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Mortality schedules can help complete family stories and also introduce unknown family members.

As you recall, formerly enslaved black Americans didn’t appear by name on the U.S. Census until 1870. So it’s entirely possible that an once-enslaved ancestor or relative would never be listed on a U.S. Census if he or she did not live past 1870.

This is exactly what happened with Norah Pinkard. She was four years old when she died in May 1870, a few months before the U.S. Census was taken.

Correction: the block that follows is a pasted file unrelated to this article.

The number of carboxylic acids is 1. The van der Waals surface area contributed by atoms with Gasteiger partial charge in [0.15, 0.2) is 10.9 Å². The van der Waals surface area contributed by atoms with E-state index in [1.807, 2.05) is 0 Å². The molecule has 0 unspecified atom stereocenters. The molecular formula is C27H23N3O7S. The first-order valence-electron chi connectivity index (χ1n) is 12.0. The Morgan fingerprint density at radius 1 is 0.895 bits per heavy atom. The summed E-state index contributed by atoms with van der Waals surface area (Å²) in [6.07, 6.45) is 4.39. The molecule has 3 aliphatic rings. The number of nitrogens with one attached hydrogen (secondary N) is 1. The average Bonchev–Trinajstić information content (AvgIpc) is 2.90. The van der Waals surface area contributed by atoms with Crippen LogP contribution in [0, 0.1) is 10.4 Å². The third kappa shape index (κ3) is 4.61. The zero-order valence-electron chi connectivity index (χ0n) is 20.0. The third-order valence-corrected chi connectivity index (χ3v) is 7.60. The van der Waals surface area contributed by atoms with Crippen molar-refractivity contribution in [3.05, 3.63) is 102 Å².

According to this mortality schedule, Norah Pinkard lived in Chattahoochee County, Ga. when she died. Chattahoochee County is where my maternal relatives lived for years before moving to neighboring Stewart County sometime between 1910 and 1920.

But I can’t quite figure out whose little girl Norah is. She’s too young to be a daughter of Narcis Pinkard, my great-great-grandmother. (In fact, the two of them were born just a year apart–  Narcis in 1865 and Norah in 1866). Narcis’ husband, Ike, is the earliest Pinkard I can find. He was born in 1848, so theoretically, Norah could be his daughter, but I don’t have anything proving or disproving this.

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